April 22nd, 2013 10:57 AM║ Posted By: John Pennington ║ Permalink
║ Schools: Alabama, Arkansas, Auburn, Florida, Georgia, Kentucky, LSU, Mississippi State, Missouri, Ole Miss, South Carolina, Tennessee, Texas A&M, Vanderbilt
Tags: Auburn, HDTV, SEC, Yr Yr Change
With 14 SEC spring games now in the books, we can begin perusing the attendance numbers for each program. Is this a fair comparison of overall interest in a program? No. Florida announced early that it would be conducting nothing more than an open practice session and its attendance suffered accordingly. Auburn had the added draw of the final roll of the oaks at Toomer’s Corner and that spiked attendance on the Plains. Schools with new coaches — Auburn, Tennessee, Kentucky, and Arkansas — all saw their attendance numbers jump a bit over last year’s attendance, which was to be expected.
Also these numbers are usually nothing more than stab-in-the-dark estimates. And stab-in-the-dark estimates released by a school are usually spun to make gains look as big as possible and decreases appear as small as possible.
All that said, below are this year’s spring game attendance numbers from around the SEC. We’ve also included last year’s attendance for comparison:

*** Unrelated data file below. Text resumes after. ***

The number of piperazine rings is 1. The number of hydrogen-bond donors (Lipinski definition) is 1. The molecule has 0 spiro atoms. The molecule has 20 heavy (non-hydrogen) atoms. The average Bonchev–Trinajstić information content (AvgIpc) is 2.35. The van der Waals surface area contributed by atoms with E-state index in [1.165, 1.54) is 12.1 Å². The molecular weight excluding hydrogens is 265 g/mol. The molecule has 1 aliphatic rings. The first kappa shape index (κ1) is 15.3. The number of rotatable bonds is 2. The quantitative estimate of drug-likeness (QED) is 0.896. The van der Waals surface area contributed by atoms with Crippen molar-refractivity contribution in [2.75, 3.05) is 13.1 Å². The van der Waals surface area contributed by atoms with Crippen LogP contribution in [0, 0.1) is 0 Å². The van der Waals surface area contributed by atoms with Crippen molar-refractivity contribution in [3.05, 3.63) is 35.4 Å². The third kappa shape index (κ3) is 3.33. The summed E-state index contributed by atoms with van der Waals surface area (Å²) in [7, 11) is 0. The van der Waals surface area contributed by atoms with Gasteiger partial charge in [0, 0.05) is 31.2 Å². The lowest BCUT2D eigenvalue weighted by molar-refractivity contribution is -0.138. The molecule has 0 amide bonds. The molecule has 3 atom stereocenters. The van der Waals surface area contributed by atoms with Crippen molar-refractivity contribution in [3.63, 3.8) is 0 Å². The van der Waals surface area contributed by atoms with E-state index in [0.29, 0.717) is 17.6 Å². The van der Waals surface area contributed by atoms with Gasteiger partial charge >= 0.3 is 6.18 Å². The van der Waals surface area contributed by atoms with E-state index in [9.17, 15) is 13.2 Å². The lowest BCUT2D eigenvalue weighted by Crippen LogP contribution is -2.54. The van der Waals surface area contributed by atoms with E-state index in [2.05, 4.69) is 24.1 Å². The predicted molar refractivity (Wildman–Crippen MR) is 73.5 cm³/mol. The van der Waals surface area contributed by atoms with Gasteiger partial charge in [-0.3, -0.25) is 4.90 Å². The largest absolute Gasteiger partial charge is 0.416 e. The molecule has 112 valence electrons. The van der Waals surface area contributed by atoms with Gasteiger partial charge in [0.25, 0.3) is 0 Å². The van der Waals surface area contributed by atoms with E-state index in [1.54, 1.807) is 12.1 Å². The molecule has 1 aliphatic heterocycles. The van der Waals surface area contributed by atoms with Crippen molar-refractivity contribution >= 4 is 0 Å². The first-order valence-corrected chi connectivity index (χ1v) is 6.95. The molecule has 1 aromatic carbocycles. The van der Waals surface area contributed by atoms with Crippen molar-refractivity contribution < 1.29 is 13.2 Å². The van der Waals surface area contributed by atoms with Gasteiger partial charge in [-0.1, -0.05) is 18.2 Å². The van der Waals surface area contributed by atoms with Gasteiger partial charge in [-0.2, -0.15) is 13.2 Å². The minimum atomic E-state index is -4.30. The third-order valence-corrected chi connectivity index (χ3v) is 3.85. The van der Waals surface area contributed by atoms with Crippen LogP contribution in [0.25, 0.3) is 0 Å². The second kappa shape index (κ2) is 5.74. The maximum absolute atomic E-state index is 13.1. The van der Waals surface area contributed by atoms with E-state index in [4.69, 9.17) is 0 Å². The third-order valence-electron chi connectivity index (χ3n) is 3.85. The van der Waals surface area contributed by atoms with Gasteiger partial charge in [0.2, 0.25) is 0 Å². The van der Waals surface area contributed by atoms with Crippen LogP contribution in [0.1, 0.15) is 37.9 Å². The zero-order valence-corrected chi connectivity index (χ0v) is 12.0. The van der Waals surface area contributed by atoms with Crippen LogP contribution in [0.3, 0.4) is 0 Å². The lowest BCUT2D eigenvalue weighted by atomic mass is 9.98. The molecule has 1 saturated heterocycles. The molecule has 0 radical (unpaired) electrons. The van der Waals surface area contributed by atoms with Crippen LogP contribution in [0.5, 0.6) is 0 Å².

|School||2013 Attendance||2012 Attendance||Yr-Yr Change|
|Texas A&M||45,212||15,000||+ 30,212|
|S. Carolina||35,218||34,513||+ 705|
|Ole Miss||28,000||25,000||+ 3,000|
|Miss. State||21,000||22,604||– 1,604|
|SEC Average||40,733||31,899||+ 8,834|
Again, knowing that the SEC average of 40,733 is a ballpark number, let’s compare it to attendance across the nation for actual football games in 2012. According to the NCAA data, the average attendance for the 763 games played by the 120 FBS schools last year was 44,970. Meaning the average attendance for a spring game in the SEC was within about 5,000 people — give or take — of the average attendance for all regular-season football games across the country last year.
Keep in mind, too, that the SEC led the nation in average attendance last year with a number of 75,538. Take away the SEC’s regular-season numbers and the overall FBS number drops… meaning that SEC fans are more interested in spring football than many other fans across the nation are interested in actual, meaningful football in the fall.
Even more interesting — and this says something about the power of bowls to draw crowds in the HDTV age — is the fact that last year’s average bowl game attendance came in at just 49,224. (You can also bet that those numbers were inflated.) In other words, SEC spring games on average drew within 10,000 people of an average bowl game played last season.
We say it every year, but no fans in the country care as much about college football as those of the Southeastern Conference region. Credit the weather or fewer professional franchises, if you like, but the bottom line is — spring or fall, SEC fans turn out for anything involving a pigskin.
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